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When love goes wrong: getting out of marriage in seventeenth-century Spain.

"What therefore God has joined together let no man put asunder."(1) Based on this New Testament injunction, the Catholic Church took marriage out of the hands of humans and placed it among the sacraments defined by God. With its new status as a sacrament, marriage could not be considered merely an incidental association between a man and a woman, but an indissoluble bond made by God in heaven. However, such an idealized notion of marriage neglected to take into account the human side of the relationship. Marriage involved much more than the binding of two souls, it joined two people and two personalities. With time, the Church realized that despite its emphasis on the spiritual nature of marriage, humans, with their capricious hearts and lustful bodies, could not necessarily be relied upon to follow the divine plan. In order to assert greater control over its parishioners, the Catholic Reformation Church in the wake of the Council of Trent (1547-1563) attempted to bring relationships, especially those involving sexual relations, under its purview. This process involved the redefinition of marriage rituals, especially in terms of premarital sexual relations and the legitimization of marriage promises by a priest.(2) However, parishioners often proved to have little enthusiasm for such ecclesiastical regulation. Marriage's location at the intersection between human desire and heavenly virtue often made it the crux of conflict between parishioners and the Catholic Church.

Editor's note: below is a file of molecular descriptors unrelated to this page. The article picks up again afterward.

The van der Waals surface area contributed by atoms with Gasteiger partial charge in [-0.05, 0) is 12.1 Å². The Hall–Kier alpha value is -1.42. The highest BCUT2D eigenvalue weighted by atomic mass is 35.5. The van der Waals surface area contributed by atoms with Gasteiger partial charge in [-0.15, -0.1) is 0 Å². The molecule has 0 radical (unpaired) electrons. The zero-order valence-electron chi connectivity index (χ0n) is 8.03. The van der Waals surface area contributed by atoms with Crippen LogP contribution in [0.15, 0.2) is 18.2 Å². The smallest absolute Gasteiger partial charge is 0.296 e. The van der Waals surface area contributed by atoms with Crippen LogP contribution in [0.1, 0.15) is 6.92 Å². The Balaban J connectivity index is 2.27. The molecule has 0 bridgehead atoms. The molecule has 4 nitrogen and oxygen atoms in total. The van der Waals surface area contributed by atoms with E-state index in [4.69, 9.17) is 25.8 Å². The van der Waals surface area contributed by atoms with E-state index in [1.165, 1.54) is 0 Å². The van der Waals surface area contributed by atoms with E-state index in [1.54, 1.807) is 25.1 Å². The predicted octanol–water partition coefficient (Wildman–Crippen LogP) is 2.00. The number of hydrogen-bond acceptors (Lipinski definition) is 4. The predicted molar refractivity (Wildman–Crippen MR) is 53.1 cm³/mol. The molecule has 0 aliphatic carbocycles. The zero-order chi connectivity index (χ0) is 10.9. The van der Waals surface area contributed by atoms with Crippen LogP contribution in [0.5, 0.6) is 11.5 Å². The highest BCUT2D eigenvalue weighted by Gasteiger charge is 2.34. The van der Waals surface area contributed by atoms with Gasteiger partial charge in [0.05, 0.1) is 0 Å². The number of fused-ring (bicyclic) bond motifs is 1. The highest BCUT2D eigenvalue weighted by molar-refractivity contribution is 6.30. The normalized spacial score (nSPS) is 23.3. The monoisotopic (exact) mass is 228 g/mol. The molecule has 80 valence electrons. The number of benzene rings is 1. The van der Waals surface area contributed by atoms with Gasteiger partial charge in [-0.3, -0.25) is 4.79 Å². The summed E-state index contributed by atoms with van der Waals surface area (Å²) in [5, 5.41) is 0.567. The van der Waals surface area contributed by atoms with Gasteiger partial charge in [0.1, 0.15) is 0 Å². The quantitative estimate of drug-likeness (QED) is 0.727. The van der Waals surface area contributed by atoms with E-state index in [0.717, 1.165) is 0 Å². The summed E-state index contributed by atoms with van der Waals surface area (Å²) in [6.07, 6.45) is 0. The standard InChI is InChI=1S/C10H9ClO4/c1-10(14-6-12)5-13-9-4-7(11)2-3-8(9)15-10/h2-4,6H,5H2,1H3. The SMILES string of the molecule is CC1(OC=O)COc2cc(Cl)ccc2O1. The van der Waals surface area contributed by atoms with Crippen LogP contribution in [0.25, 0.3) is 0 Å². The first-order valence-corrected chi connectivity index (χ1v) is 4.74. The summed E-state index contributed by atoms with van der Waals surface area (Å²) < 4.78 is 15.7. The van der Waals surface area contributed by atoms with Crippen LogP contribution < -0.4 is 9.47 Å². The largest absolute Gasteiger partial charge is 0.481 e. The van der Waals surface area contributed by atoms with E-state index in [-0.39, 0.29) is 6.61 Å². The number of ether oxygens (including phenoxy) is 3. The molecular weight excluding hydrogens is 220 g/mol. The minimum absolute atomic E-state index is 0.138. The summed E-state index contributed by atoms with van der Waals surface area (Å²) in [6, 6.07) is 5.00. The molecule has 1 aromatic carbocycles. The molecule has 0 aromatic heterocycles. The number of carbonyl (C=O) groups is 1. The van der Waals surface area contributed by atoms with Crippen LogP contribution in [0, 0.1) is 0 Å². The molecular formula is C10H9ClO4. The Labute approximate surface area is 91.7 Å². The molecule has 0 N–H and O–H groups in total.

Such tensions have not been readily apparent to either historians of marriage or early modem social historians. Philippe Aries, for instance, marveled at the "apparent ease with which the indissoluble 'ecclesiastical' marriage became established" in rural Europe.(3) I examined a variety of parish marriage records from 1550 to 1700 from the diocese of Ourense, a rural diocese in Galicia in northwestern Spain. A social/cultural ritual like marriage must be analyzed over the longue duree because, although the Catholic Church issued the decrees of the Council of Trent during the last half of the sixteenth century, the Church needed time to hold synods, open seminaries, and establish the systems of parish visitations which oversaw changes in local religious practice. Furthermore, the structures of local culture, especially those involving sexuality, proved slow to change. However, by 1700 the revised Church doctrine on marriage had been promulgated for more than 100 years and the concomitant processes of educating priests and episcopal supervision of local religious activity had become an established part of Catholic Church structure. Ourense provides an interesting case study because unlike many of the other dioceses studied by Annales school historians, Ourense is far from the centers of secular or ecclesiastical power. Although its population had been Christian for centuries, its location on the periphery of Christian Europe had reinforced the durability of local culture. Therefore, an analysis of the impact of Trent in Ourense provides the model for the study of other places on the European periphery where traditional social and religious practices remained entrenched long after the propagation of the Catholic Reformation.